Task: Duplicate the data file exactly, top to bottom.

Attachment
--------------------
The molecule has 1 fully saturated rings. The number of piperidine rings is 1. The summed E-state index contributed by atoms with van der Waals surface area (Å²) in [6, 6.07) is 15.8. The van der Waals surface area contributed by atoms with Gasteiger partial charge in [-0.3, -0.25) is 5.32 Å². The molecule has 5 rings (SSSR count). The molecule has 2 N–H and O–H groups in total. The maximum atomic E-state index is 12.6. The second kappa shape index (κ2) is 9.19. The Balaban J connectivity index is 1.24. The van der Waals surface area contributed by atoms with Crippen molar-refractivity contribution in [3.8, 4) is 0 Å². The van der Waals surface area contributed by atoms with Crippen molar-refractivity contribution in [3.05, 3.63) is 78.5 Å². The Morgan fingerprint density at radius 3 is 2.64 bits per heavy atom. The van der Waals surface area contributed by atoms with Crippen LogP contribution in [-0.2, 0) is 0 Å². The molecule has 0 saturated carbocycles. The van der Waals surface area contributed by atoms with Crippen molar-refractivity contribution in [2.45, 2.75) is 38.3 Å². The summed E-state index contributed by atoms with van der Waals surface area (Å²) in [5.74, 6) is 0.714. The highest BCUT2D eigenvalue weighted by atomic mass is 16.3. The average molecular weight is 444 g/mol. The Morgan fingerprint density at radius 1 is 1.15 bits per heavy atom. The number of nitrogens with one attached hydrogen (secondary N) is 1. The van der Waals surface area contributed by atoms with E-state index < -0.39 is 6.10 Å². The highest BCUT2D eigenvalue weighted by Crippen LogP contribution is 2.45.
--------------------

The molecule has 1 fully saturated rings. The number of piperidine rings is 1. The summed E-state index contributed by atoms with van der Waals surface area (Å²) in [6, 6.07) is 15.8. The van der Waals surface area contributed by atoms with Gasteiger partial charge in [-0.3, -0.25) is 5.32 Å². The molecule has 5 rings (SSSR count). The molecule has 2 N–H and O–H groups in total. The maximum atomic E-state index is 12.6. The second kappa shape index (κ2) is 9.19. The Balaban J connectivity index is 1.24. The van der Waals surface area contributed by atoms with Crippen molar-refractivity contribution in [3.8, 4) is 0 Å². The van der Waals surface area contributed by atoms with Crippen molar-refractivity contribution in [3.05, 3.63) is 78.5 Å². The Morgan fingerprint density at radius 3 is 2.64 bits per heavy atom. The van der Waals surface area contributed by atoms with Crippen LogP contribution in [-0.2, 0) is 0 Å². The molecule has 0 saturated carbocycles. The van der Waals surface area contributed by atoms with Crippen molar-refractivity contribution in [2.45, 2.75) is 38.3 Å². The summed E-state index contributed by atoms with van der Waals surface area (Å²) in [5.74, 6) is 0.714. The highest BCUT2D eigenvalue weighted by atomic mass is 16.3. The average molecular weight is 444 g/mol. The Morgan fingerprint density at radius 1 is 1.15 bits per heavy atom. The number of nitrogens with one attached hydrogen (secondary N) is 1. The van der Waals surface area contributed by atoms with E-state index < -0.39 is 6.10 Å². The highest BCUT2D eigenvalue weighted by Crippen LogP contribution is 2.45.